The analysis of senses in Toni Morrison’s Beloved
Though legally abolished in 1807, slavery was not entirely stopped until the Civil War; black people were tormented, forced to give up their languages, names and religions, that is, their own identities. “Throughout the history of the New World, African American women were among the most oppressed, because they suffered the double jeopardy of being black and female, experiencing racism and sexism at the same time.” (Gutmann 1)
Set during the Reconstruction era in 1873, Beloved presents the period of slavery and its aftermath, describing the fate of some former slaves to whom their past represent a burden they desperately try to forget. Sethe, the protagonist, is a young woman who freed herself, but whose life remains haunted by the shadows of the past, symbolized by the spirit and flesh of her deceased daughter, Beloved, whom she murdered eighteen years earlier, “in an attempt to spare her the experience of her own sufferings” (Gutmann 4).
After almost twenty years of isolation and quietude, Paul D, a former slave, friend of Sethe’s back at Sweet Home, appears at 124, troubling the already “lonely and rebuked” (Morrison 16) Denver – Sethe’s second daughter – who resents him from the start. However, the woman seems to enjoy his company, as she had never got enough attention and consideration neither from her mother, nor from her husband Halle. This man with blessed eyes makes her “experience the sensation of a man’s loving gaze on her”(Gutmann 37). She shows him the “tree” of scars on her back, and feels relieved that “there was no mockery coming from his gaze […] Not since Halle had a man looked at her that way” (Morrison 30). Moreover, she is surprised by “how much her eyes enjoyed looking in his face” (Morrison 56).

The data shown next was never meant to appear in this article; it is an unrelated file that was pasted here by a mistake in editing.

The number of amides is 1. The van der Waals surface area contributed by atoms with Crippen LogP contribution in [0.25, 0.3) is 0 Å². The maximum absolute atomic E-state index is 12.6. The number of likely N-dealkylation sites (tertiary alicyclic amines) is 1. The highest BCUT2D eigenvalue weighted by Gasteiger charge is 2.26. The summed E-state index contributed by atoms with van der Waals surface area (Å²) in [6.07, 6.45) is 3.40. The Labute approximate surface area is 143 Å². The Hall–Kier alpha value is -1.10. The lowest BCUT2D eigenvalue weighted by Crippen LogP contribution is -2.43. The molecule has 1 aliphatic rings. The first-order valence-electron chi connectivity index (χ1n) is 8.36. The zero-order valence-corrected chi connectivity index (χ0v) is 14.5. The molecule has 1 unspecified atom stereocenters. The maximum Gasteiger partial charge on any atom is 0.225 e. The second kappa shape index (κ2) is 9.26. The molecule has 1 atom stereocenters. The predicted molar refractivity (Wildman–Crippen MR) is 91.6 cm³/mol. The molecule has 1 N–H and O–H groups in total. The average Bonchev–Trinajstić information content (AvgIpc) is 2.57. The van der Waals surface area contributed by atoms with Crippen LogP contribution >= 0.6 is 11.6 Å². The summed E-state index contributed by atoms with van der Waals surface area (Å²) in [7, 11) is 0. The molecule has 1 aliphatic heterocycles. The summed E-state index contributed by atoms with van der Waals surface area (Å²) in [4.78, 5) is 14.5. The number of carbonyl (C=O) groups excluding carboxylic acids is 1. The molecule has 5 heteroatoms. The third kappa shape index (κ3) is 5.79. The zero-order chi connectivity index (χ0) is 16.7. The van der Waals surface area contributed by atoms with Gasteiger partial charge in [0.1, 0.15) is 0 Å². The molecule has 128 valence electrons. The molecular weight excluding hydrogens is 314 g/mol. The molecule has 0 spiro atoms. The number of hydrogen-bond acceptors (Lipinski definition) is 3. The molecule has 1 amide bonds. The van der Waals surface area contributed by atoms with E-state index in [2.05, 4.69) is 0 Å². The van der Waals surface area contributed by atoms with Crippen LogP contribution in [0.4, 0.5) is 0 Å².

Denver sees their growing love as a threat; living all her eighteen years in the confinement of the house, the yard and the tree house, she could not develop an identity of her own, and therefore she is totally dependent on her mother, on an unhindered visual contact with her. When Paul D moves in with them and starts to demand a great deal of Sethe’s attention, the woman behaves “like a girl instead of the quiet, queenly woman Denver knew all her life”(Morrison 14) and even starts “looking away from her own daughter’s body” (Morrison 14).
Paul D’s presence brings back memories that have lain buried in Sethe’s mind for almost two decades, in a succession on flashbacks that reconstruct the story of their lives. Denver hates the memories, too - except for the story of the white woman helping Sethe to give her birth – as they “belonged to them and not to her” (Morrison 15). Even “her own father’s absence was not hers”, as “only those who knew him well could claim his absence for themselves” (Morrison 15).